In order to discern what, if any, emotional reaction MyPHRSC provoked among beneficiaries, we used an activity allowing participants to talk about some of the emotions they experience when using the tool. We used nine labeled images of common interactions to obtain reactions from users on which pictures evoked feelings that most closely—and least closely—related to how they felt about MyPHRSC. A full display of these images is included in Appendix 2.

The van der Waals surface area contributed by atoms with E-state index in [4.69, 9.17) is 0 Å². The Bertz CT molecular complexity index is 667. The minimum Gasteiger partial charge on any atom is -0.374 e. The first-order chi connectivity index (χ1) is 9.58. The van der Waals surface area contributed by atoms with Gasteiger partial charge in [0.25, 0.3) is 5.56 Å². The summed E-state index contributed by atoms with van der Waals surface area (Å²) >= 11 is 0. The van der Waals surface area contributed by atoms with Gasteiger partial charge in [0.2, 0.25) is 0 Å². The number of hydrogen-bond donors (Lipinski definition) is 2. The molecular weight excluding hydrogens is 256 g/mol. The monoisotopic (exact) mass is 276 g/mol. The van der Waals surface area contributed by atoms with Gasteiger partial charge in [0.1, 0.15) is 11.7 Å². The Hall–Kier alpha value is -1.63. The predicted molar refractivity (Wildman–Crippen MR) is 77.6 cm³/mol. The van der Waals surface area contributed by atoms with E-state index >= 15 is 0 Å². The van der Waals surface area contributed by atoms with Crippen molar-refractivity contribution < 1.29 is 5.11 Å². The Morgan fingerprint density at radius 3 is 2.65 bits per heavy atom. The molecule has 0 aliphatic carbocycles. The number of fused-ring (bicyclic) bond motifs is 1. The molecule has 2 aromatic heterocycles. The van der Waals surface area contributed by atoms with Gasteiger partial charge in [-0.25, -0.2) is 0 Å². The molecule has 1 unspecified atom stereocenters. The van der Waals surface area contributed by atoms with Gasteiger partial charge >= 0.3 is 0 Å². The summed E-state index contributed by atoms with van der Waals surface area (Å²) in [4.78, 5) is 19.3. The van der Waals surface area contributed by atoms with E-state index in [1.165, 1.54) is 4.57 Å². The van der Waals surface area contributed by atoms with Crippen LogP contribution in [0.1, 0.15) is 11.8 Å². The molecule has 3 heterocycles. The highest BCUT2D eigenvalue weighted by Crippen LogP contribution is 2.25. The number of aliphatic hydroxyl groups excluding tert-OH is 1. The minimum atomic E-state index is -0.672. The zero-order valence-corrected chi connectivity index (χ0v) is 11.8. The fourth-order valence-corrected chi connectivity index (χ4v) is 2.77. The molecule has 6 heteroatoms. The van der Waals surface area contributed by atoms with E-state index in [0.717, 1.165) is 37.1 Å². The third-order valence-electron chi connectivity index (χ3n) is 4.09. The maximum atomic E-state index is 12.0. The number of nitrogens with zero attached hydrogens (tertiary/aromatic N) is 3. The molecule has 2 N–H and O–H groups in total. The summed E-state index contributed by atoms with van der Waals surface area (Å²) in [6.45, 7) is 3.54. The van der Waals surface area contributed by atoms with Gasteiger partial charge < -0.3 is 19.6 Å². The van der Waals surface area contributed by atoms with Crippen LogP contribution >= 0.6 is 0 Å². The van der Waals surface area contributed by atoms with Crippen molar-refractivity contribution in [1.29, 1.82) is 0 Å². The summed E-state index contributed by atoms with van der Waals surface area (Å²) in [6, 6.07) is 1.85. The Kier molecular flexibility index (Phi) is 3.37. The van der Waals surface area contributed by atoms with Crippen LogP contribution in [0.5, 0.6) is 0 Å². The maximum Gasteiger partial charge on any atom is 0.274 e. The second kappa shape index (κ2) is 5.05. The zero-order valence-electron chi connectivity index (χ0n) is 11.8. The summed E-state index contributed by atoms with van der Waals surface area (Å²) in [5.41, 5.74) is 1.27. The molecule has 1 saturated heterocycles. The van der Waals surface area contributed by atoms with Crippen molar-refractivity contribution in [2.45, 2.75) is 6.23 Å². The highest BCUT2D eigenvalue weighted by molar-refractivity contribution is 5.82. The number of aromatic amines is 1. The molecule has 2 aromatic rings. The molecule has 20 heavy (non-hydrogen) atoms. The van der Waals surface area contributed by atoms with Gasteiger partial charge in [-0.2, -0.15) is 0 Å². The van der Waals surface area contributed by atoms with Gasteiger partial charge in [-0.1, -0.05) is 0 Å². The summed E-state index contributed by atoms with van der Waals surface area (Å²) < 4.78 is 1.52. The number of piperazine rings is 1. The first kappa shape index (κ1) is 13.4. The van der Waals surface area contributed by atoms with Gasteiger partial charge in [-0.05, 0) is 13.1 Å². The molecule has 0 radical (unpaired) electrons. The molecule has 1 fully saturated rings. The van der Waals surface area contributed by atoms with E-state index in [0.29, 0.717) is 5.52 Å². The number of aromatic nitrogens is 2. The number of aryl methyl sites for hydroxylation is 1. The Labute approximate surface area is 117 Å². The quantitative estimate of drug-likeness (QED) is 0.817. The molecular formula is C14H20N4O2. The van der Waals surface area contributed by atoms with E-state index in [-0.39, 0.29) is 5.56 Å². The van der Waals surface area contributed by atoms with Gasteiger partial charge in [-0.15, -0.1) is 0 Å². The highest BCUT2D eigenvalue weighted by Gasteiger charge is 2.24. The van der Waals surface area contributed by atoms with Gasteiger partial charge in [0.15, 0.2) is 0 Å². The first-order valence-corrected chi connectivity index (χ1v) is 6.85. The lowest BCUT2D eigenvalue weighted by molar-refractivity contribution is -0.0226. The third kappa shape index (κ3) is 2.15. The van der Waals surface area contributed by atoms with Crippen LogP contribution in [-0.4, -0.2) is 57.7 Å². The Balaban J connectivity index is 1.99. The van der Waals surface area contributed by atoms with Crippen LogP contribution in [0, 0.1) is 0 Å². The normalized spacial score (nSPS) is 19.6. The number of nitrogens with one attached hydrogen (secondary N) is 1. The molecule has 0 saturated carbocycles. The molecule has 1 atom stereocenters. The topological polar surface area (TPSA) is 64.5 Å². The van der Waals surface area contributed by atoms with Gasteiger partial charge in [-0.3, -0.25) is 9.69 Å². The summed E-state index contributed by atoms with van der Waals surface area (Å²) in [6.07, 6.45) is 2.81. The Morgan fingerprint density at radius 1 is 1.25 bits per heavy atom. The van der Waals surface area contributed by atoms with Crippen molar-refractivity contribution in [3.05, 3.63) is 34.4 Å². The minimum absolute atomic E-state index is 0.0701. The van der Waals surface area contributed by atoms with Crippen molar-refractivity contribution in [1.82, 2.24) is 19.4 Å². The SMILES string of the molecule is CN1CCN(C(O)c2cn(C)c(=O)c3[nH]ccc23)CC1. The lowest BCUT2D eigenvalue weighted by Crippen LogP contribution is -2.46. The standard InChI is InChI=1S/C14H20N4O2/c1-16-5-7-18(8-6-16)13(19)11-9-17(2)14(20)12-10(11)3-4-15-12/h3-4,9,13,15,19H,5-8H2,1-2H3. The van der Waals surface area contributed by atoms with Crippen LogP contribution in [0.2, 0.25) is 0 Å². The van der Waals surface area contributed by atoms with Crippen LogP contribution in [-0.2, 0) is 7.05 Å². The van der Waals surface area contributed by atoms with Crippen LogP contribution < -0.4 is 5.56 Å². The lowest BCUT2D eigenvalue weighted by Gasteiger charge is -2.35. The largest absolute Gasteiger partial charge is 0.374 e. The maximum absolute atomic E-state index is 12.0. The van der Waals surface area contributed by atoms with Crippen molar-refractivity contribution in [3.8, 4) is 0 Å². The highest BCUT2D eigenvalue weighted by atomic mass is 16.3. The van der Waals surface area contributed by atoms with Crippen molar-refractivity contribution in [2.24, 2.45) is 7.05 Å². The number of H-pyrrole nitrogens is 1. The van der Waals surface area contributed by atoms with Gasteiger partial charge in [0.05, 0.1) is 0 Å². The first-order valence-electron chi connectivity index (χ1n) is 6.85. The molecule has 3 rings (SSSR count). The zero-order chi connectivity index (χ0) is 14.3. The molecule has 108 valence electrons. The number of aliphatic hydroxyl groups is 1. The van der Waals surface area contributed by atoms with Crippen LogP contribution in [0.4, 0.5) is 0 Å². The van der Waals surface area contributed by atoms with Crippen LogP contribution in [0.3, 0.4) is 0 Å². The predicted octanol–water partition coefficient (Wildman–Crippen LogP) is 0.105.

The image of a library was most commonly cited as relating to the experience of using MyPHRSC, because both provide a “wealth of knowledge.” Two beneficiaries identified MyPHRSC as evoking similar feelings to those of being inside a hardware store, although individually the feelings were different. One thought that seeing all the interesting tools was a positive experience while the other felt being in a hardware store was a confusing, mildly uncomfortable situation, similar to the feeling of not knowing how to enter information or of seeing unfamiliar medical terminology. A couple of participants indicated that using the PHR is not similar to being in a convenience store because it does not include everything they would like to see. However, participants did not identify the most negative pictures with MyPHRSC: the frustration of being stuck in traffic or the pressure and nervousness evoked by being pulled over by a policeman.